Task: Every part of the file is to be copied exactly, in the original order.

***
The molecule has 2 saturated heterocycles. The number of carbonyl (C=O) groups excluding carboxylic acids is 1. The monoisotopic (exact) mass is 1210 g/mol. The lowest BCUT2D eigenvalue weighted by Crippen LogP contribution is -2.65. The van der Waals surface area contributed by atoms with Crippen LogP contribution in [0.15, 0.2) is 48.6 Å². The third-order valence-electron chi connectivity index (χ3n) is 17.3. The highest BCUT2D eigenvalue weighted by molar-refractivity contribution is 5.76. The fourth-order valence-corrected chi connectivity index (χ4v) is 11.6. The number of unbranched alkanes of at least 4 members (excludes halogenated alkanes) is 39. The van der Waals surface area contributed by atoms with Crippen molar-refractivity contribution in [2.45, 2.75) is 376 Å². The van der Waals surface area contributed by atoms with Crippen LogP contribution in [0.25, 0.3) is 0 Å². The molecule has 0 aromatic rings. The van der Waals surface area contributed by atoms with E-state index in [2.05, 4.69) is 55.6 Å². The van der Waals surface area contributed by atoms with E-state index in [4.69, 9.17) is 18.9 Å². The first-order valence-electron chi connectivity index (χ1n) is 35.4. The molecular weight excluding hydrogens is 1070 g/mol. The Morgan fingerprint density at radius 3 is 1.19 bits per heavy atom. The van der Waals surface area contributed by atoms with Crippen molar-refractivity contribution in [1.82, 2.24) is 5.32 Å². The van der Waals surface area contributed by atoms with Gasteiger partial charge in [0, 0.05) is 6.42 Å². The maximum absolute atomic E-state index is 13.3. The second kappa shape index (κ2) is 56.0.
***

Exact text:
The molecule has 2 saturated heterocycles. The number of carbonyl (C=O) groups excluding carboxylic acids is 1. The monoisotopic (exact) mass is 1210 g/mol. The lowest BCUT2D eigenvalue weighted by Crippen LogP contribution is -2.65. The van der Waals surface area contributed by atoms with Crippen LogP contribution in [0.15, 0.2) is 48.6 Å². The third-order valence-electron chi connectivity index (χ3n) is 17.3. The highest BCUT2D eigenvalue weighted by molar-refractivity contribution is 5.76. The fourth-order valence-corrected chi connectivity index (χ4v) is 11.6. The number of unbranched alkanes of at least 4 members (excludes halogenated alkanes) is 39. The van der Waals surface area contributed by atoms with Crippen molar-refractivity contribution in [2.45, 2.75) is 376 Å². The van der Waals surface area contributed by atoms with Crippen LogP contribution in [0.25, 0.3) is 0 Å². The molecule has 0 aromatic rings. The van der Waals surface area contributed by atoms with E-state index in [2.05, 4.69) is 55.6 Å². The van der Waals surface area contributed by atoms with E-state index in [4.69, 9.17) is 18.9 Å². The first-order valence-electron chi connectivity index (χ1n) is 35.4. The molecular weight excluding hydrogens is 1070 g/mol. The Morgan fingerprint density at radius 3 is 1.19 bits per heavy atom. The van der Waals surface area contributed by atoms with Crippen molar-refractivity contribution in [1.82, 2.24) is 5.32 Å². The van der Waals surface area contributed by atoms with Gasteiger partial charge in [0, 0.05) is 6.42 Å². The maximum absolute atomic E-state index is 13.3. The second kappa shape index (κ2) is 56.0.